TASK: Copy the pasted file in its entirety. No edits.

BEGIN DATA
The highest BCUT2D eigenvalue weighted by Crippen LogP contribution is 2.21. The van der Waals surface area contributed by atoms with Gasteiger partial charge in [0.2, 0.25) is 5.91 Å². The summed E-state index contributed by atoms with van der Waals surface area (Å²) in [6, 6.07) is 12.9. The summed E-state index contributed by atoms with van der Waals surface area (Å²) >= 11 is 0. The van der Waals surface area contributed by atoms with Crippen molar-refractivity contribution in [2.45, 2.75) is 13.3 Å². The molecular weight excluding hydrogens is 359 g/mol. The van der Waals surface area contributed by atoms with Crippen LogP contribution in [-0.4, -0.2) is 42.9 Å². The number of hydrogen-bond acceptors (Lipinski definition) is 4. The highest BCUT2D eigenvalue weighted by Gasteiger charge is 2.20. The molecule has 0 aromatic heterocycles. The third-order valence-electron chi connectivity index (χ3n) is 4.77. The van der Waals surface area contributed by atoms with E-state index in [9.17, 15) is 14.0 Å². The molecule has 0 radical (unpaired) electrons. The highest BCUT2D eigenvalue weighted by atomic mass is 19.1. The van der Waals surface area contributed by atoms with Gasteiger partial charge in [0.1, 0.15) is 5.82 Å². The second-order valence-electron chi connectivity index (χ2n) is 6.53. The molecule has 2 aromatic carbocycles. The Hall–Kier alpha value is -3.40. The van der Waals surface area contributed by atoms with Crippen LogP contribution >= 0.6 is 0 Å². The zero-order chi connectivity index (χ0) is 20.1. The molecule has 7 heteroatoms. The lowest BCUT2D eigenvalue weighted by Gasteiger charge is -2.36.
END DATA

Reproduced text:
The highest BCUT2D eigenvalue weighted by Crippen LogP contribution is 2.21. The van der Waals surface area contributed by atoms with Gasteiger partial charge in [0.2, 0.25) is 5.91 Å². The summed E-state index contributed by atoms with van der Waals surface area (Å²) in [6, 6.07) is 12.9. The summed E-state index contributed by atoms with van der Waals surface area (Å²) >= 11 is 0. The van der Waals surface area contributed by atoms with Crippen molar-refractivity contribution in [2.45, 2.75) is 13.3 Å². The molecular weight excluding hydrogens is 359 g/mol. The van der Waals surface area contributed by atoms with Crippen LogP contribution in [-0.4, -0.2) is 42.9 Å². The number of hydrogen-bond acceptors (Lipinski definition) is 4. The highest BCUT2D eigenvalue weighted by Gasteiger charge is 2.20. The molecule has 0 aromatic heterocycles. The third-order valence-electron chi connectivity index (χ3n) is 4.77. The van der Waals surface area contributed by atoms with E-state index in [9.17, 15) is 14.0 Å². The molecule has 0 radical (unpaired) electrons. The highest BCUT2D eigenvalue weighted by atomic mass is 19.1. The van der Waals surface area contributed by atoms with Gasteiger partial charge in [0.1, 0.15) is 5.82 Å². The second-order valence-electron chi connectivity index (χ2n) is 6.53. The molecule has 2 aromatic carbocycles. The Hall–Kier alpha value is -3.40. The van der Waals surface area contributed by atoms with Crippen LogP contribution >= 0.6 is 0 Å². The zero-order chi connectivity index (χ0) is 20.1. The molecule has 7 heteroatoms. The lowest BCUT2D eigenvalue weighted by Gasteiger charge is -2.36.